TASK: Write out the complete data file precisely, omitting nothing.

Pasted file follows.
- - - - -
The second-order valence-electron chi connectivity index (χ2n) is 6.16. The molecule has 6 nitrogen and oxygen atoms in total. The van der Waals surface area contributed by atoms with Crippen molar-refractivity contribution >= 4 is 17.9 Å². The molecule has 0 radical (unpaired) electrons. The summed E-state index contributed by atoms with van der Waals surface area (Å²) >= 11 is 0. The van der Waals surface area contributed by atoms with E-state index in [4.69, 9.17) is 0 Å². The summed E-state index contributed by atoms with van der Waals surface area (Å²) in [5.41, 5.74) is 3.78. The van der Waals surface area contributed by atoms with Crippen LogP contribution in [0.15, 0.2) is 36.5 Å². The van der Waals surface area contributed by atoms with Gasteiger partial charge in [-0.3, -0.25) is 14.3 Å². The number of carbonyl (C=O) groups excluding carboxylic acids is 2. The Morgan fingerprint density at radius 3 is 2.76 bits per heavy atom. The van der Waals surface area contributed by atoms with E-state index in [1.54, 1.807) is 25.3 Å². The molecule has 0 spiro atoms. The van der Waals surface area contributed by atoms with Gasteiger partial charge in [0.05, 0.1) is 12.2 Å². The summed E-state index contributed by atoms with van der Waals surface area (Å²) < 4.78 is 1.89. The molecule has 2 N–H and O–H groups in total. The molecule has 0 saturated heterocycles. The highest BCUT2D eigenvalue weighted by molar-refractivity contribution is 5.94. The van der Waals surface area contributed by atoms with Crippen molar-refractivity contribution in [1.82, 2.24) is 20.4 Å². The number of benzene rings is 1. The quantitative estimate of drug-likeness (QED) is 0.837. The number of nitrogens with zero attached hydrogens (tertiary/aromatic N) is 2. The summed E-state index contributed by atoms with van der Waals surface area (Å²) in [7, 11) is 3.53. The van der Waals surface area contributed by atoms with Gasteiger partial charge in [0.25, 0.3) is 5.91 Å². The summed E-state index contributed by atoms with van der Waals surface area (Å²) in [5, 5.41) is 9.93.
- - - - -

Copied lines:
The second-order valence-electron chi connectivity index (χ2n) is 6.16. The molecule has 6 nitrogen and oxygen atoms in total. The van der Waals surface area contributed by atoms with Crippen molar-refractivity contribution >= 4 is 17.9 Å². The molecule has 0 radical (unpaired) electrons. The summed E-state index contributed by atoms with van der Waals surface area (Å²) >= 11 is 0. The van der Waals surface area contributed by atoms with E-state index in [4.69, 9.17) is 0 Å². The summed E-state index contributed by atoms with van der Waals surface area (Å²) in [5.41, 5.74) is 3.78. The van der Waals surface area contributed by atoms with Crippen LogP contribution in [0.15, 0.2) is 36.5 Å². The van der Waals surface area contributed by atoms with Gasteiger partial charge in [-0.3, -0.25) is 14.3 Å². The number of carbonyl (C=O) groups excluding carboxylic acids is 2. The Morgan fingerprint density at radius 3 is 2.76 bits per heavy atom. The van der Waals surface area contributed by atoms with E-state index in [1.54, 1.807) is 25.3 Å². The molecule has 0 spiro atoms. The van der Waals surface area contributed by atoms with Gasteiger partial charge in [0.05, 0.1) is 12.2 Å². The summed E-state index contributed by atoms with van der Waals surface area (Å²) < 4.78 is 1.89. The molecule has 2 N–H and O–H groups in total. The molecule has 0 saturated heterocycles. The highest BCUT2D eigenvalue weighted by molar-refractivity contribution is 5.94. The van der Waals surface area contributed by atoms with Crippen molar-refractivity contribution in [1.82, 2.24) is 20.4 Å². The number of benzene rings is 1. The quantitative estimate of drug-likeness (QED) is 0.837. The number of nitrogens with zero attached hydrogens (tertiary/aromatic N) is 2. The summed E-state index contributed by atoms with van der Waals surface area (Å²) in [7, 11) is 3.53. The van der Waals surface area contributed by atoms with Gasteiger partial charge in [0.25, 0.3) is 5.91 Å². The summed E-state index contributed by atoms with van der Waals surface area (Å²) in [5, 5.41) is 9.93.